• Where the Wild Things are 14 November 2016 | View comments

  • 14th Novemebr 2016 | By David Jolley

    I have missed a blog and feel badly about that. The days have run one into another and been full. My day at the Dementia Congress and the trip to Brighton told a story. First train was late to Altrincham but got us to Stockport with one minute to spare. I had a booked window seat beside the window. A beautiful day and time to watch the autumn going by, read the paper and just be sure of the things I should be doing, where and when during the day. Where am I going? Brighton Centre. Ah that’s not the hotel we have used on previous Brighton Days. Last minute text and I am reassured it is very near and a taxi man will find it for me. Euston a bit late and the down escalator is not working. Underground to the Northern Line. “All square on the Northern Line” I remember the words. And off I go to London Bridge via Bank. How often I travelled this in my first year at Guy’s from my hostel in Bayswater. Better décor at London Bridge these days and escalators rather than waiting for a lift or mounting the very long spiral staircase, generating heat and sweat, inhaling the dusty air.

    And London Bridge station, Look at you now! So many people, moving like rivers round and down and where are we going? Notices about The Shard. I had not realised it was stuck on top of London Bridge Station! Thankfully there were tall, friendly and understanding men in fluorescent yellow waiting at key points to shepherd the uncertain toward their platforms. At the lowest corner, the glare of lights was dimmer and there was the subdued entrance to the Guy’s Hospital which I remembered. Still the grubby London Brick and the simple but largish notice “Guys Hospital”.

    That strange feeling of “home”, albeit a home for a while and many years ago. So much to remember. So much to be grateful for. So lovely to hold those people who have lived with me in memory or occasional contact in the years since then. 

    Train to Brighton a bit late. Taxi driver who knew the way and talked about nonleague football, Wolves and Brighton. Got me there in time to the cavernous Brighton Centre which is just next door to the hotel and seemed to have little to commend it other than the familiar buzz of people, all pleased to be together and generous in their greetings to me! The signage, modern word! Was in Japanese as far as I could see. Thankfully there were tall men, not in fluorescent yellow, who rescued me repeatedly.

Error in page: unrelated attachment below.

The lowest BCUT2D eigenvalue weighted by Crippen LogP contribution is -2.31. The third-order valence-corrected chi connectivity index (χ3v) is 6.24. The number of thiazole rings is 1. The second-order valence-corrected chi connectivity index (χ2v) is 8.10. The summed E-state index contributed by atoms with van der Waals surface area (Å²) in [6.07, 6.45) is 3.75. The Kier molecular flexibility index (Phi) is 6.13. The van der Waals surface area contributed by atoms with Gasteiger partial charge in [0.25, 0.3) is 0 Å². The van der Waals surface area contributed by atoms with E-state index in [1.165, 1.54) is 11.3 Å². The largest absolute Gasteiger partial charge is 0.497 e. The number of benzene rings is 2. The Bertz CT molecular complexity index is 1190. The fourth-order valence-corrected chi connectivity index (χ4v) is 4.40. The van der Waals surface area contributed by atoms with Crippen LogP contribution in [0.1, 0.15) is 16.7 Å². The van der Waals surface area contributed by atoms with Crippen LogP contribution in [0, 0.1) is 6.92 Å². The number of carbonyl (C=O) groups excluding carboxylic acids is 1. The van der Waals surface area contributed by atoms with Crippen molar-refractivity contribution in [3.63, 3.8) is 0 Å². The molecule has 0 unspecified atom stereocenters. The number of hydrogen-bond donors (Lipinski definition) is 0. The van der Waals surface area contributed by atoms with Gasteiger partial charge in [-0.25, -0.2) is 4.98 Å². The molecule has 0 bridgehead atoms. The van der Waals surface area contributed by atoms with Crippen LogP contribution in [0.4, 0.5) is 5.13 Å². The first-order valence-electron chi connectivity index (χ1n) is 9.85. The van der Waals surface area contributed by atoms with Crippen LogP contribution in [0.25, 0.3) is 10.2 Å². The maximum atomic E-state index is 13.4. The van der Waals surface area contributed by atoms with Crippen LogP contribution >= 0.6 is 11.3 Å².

The session I chaired featured reports, from excellent young women, on offering training in care homes, and identifying people with dementia, and Lewy Body Dementia in particular, in care homes. Alistair Burns was quoted several times. ‘Don’t let people with dementia in care homes fall through the net’. Well the projects were interesting and well thought through and presented. It is great that additional interest and resource is being focussed on care homes, carers and residents. My only question is whether a label of dementia is a great advantage to individuals in care. It could be counterproductive in changing perception of an individual from person to ‘a case of’. https://www.ncbi.nlm.nih.gov/pubmed/16252372

    Having got that far, I wondered what Tom Kitwood would have made of the Memorial Address in his honour from Arlene Astell, Professor at Sheffield and Toronto. Her title ‘Innovating in long term care’ did not warn us that this was to be a description and eulogy of the joy of computer and robot based care.

    People say that nurses in acute wards devote more time to their computers than to patients.

    I have learned since that the much valued morning address from a minister was again devalued by David Mowat, Parliamentary Under Secretary of State for Care, deciding to deliver his message as a read statement by video. Smart new computers can be reflective of responses from humans, but videos just tell you what you are to know and haven’t the capacity to listen or reflect on what you might have to say. Shame. I think there should be strong objection to this dismissal of our importance and the concerns which People in this country and the wider world, have for dementia and its human and economic consequences.

    Norman Lamb used to come and listen. He is still greatly respected. 

    It may be time to decide not to invite a minister unless there is a guarantee of a whole human being presence. 

    So here I am feeling annoyed, even wild about all this. 

    But then I know that we were able to outline the Dementia Conversations work at East Cowes and Bowdon Vale. And I found the JDC article from Bob Friedrich and Bob Woods on Dementia Friendly Churches.

    Then there is Jill Manthorpe and Steve Iliffe, in the same November December issue, challenging the wisdom and direction of the Dementia Strategy. 

    Not comfortable fireside reading. Out on the wild side again.

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